Source/Disclosures
Source:

Box LC, et al. SCAI Clinical Documents. Presented at: Society for Cardiovascular Angiography and Interventions Scientific Sessions; May 14-16, 2020 (virtual meeting).

Box LC, et al. Catheter Cardiovasc Interv. 2020;doi:10.1002/ccd.28991.
Disclosures: Box reports no relevant financial disclosures. Mahmud reports he received clinical trial research support from Abbott Vascular, Cardiovascular Systems Inc. and Corindus; consulted for Abiomed and Medtronic; and holds equity in Abiomed. Please see the document for the other authors’ relevant financial disclosures.
May 20, 2020
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SCAI document identifies patients appropriate for PCI in ASCs

Source/Disclosures
Source:

Box LC, et al. SCAI Clinical Documents. Presented at: Society for Cardiovascular Angiography and Interventions Scientific Sessions; May 14-16, 2020 (virtual meeting).

Box LC, et al. Catheter Cardiovasc Interv. 2020;doi:10.1002/ccd.28991.
Disclosures: Box reports no relevant financial disclosures. Mahmud reports he received clinical trial research support from Abbott Vascular, Cardiovascular Systems Inc. and Corindus; consulted for Abiomed and Medtronic; and holds equity in Abiomed. Please see the document for the other authors’ relevant financial disclosures.
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Lyndon C. Box

CMS in January commenced reimbursement for PCI procedures performed in ASCs. However, existing PCI guidelines assume the procedure occurs in a hospital, so the Society for Cardiovascular Angiography and Interventions released a position statement identifying appropriate patients to undergo PCI in an ASC and advising on requirements for starting a PCI program in such a center.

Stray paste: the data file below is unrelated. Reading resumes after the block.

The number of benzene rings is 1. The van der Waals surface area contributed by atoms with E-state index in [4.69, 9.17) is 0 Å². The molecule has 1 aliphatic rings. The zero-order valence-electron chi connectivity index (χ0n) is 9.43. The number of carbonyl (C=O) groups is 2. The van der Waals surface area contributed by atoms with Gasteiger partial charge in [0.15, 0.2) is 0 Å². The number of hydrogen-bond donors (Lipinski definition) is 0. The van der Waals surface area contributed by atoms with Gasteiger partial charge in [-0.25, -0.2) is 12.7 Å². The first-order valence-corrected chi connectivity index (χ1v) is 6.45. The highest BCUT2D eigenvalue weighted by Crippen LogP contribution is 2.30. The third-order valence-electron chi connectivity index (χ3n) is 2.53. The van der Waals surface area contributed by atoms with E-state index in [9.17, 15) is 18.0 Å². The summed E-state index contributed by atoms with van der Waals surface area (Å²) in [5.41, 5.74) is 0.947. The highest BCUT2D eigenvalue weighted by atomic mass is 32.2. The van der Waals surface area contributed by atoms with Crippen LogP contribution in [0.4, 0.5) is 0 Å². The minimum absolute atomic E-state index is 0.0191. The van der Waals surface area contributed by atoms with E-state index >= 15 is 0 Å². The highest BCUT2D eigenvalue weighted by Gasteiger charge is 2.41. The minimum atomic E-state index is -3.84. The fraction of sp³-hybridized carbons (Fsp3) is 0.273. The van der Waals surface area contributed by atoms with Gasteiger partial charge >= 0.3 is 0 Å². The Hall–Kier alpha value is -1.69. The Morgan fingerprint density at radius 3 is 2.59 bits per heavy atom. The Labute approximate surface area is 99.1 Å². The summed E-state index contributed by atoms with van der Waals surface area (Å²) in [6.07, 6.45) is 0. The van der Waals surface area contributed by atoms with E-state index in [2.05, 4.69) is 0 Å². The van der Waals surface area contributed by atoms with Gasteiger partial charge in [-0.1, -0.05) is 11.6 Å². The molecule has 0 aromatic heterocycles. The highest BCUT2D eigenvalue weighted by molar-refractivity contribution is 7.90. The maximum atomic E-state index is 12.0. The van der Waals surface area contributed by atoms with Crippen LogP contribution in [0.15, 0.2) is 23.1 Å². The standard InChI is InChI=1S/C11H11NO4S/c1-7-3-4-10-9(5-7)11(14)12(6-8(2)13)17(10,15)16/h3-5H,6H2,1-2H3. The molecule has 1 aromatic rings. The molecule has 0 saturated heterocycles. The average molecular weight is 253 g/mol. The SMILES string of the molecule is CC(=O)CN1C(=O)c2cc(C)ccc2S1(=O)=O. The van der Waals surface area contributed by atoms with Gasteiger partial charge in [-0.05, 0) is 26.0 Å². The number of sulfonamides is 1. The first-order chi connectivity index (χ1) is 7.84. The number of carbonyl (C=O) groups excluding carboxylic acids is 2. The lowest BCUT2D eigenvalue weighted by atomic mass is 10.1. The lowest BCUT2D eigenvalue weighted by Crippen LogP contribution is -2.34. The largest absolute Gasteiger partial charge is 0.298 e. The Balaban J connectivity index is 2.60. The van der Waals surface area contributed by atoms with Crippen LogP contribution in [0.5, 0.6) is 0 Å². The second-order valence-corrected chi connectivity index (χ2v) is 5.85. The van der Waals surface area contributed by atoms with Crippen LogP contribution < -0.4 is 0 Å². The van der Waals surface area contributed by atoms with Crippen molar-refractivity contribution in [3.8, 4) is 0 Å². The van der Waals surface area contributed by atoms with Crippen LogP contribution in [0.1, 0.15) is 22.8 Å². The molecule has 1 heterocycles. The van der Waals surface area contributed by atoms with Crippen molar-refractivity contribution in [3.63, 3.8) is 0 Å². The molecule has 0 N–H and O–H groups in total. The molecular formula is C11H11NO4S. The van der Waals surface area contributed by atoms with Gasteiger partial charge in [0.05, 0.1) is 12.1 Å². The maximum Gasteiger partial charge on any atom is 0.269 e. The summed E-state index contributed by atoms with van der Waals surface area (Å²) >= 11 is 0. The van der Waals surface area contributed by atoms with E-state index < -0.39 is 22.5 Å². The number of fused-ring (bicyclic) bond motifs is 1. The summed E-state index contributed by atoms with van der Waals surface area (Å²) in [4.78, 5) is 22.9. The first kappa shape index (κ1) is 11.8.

“CMS anticipates a $20 million annual savings in costs and about $5 million saved in copays if only 5% of PCIs are relocated to ambulatory surgical centers,” Lyndon C. Box, MD, FSCAI, director of the Cardiovascular Service Line, West Valley Medical Center, Caldwell, Idaho, said during a presentation at the virtual SCAI Scientific Sessions. “Some of the drawbacks are that, currently, we do not have any safety data on PCI performed in an ambulatory surgical center, and there is a big concern that there is going to be an increase in ambulatory procedures because of the potential financial gain for doing procedures in this setting. There is also a concern about harm to the system by shifting resources away from hospitals, making it more difficult for them to care for higher-risk patients or patients without insurance. It is critical that patients in the ambulatory surgical center environment receive the same quality of care as those in the hospital setting.”

CMS approved reimbursement codes for standard PCI in ASCs, but not for chronic total occlusion PCI, PCI for STEMI, bypass grafts or atherectomy, Box said.

“Unfortunately, IVUS, OCT and [fractional flow reserve] codes were not included,” he said. “They are bundled in. SCAI’s Government Relations Committee has lobbied for this and will continue to lobby very hard for this in the future.”

The regulation requires that “all equipment necessary for performing PCI and for dealing with emergencies should be available” at the ASC, Box said during the presentation. “This includes things like a pericardiocentesis tray, echocardiography or ultrasound capable of assessing for pericardial effusion, temporary transvenous pacemakers, covered stents, intra-aortic balloon pumps and advanced cardiac life support supplies including a defibrillator and a ventilator.”

ASCs beginning a PCI program should follow the SCAI 2016 Best Practices in the Cardiac Catheterization Laboratory document, Box said, including having a minimal annual volume of at least 50 PCI cases per operator.